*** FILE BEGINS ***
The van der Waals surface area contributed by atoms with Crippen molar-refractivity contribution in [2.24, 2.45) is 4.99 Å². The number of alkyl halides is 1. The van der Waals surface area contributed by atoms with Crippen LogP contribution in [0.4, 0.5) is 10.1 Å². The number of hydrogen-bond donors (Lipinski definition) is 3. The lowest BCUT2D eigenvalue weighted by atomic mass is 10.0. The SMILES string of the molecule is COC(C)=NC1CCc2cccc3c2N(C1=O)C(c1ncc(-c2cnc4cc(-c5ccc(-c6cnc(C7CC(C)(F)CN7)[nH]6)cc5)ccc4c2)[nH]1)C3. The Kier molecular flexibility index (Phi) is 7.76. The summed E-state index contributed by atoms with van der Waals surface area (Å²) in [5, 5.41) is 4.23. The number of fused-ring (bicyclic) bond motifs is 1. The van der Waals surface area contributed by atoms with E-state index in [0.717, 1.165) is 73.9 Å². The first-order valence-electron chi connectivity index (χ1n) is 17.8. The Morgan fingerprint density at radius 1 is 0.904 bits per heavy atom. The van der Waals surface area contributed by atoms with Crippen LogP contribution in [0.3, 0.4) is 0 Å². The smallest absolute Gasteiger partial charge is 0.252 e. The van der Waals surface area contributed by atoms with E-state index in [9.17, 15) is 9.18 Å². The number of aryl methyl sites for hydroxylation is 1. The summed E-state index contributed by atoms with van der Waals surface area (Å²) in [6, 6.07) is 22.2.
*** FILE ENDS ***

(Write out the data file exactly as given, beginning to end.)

The van der Waals surface area contributed by atoms with Crippen molar-refractivity contribution in [2.24, 2.45) is 4.99 Å². The number of alkyl halides is 1. The van der Waals surface area contributed by atoms with Crippen LogP contribution in [0.4, 0.5) is 10.1 Å². The number of hydrogen-bond donors (Lipinski definition) is 3. The lowest BCUT2D eigenvalue weighted by atomic mass is 10.0. The SMILES string of the molecule is COC(C)=NC1CCc2cccc3c2N(C1=O)C(c1ncc(-c2cnc4cc(-c5ccc(-c6cnc(C7CC(C)(F)CN7)[nH]6)cc5)ccc4c2)[nH]1)C3. The Kier molecular flexibility index (Phi) is 7.76. The summed E-state index contributed by atoms with van der Waals surface area (Å²) in [5, 5.41) is 4.23. The number of fused-ring (bicyclic) bond motifs is 1. The van der Waals surface area contributed by atoms with E-state index in [0.717, 1.165) is 73.9 Å². The first-order valence-electron chi connectivity index (χ1n) is 17.8. The Morgan fingerprint density at radius 1 is 0.904 bits per heavy atom. The van der Waals surface area contributed by atoms with Crippen LogP contribution in [0.3, 0.4) is 0 Å². The smallest absolute Gasteiger partial charge is 0.252 e. The van der Waals surface area contributed by atoms with E-state index in [9.17, 15) is 9.18 Å². The number of aryl methyl sites for hydroxylation is 1. The summed E-state index contributed by atoms with van der Waals surface area (Å²) in [6, 6.07) is 22.2.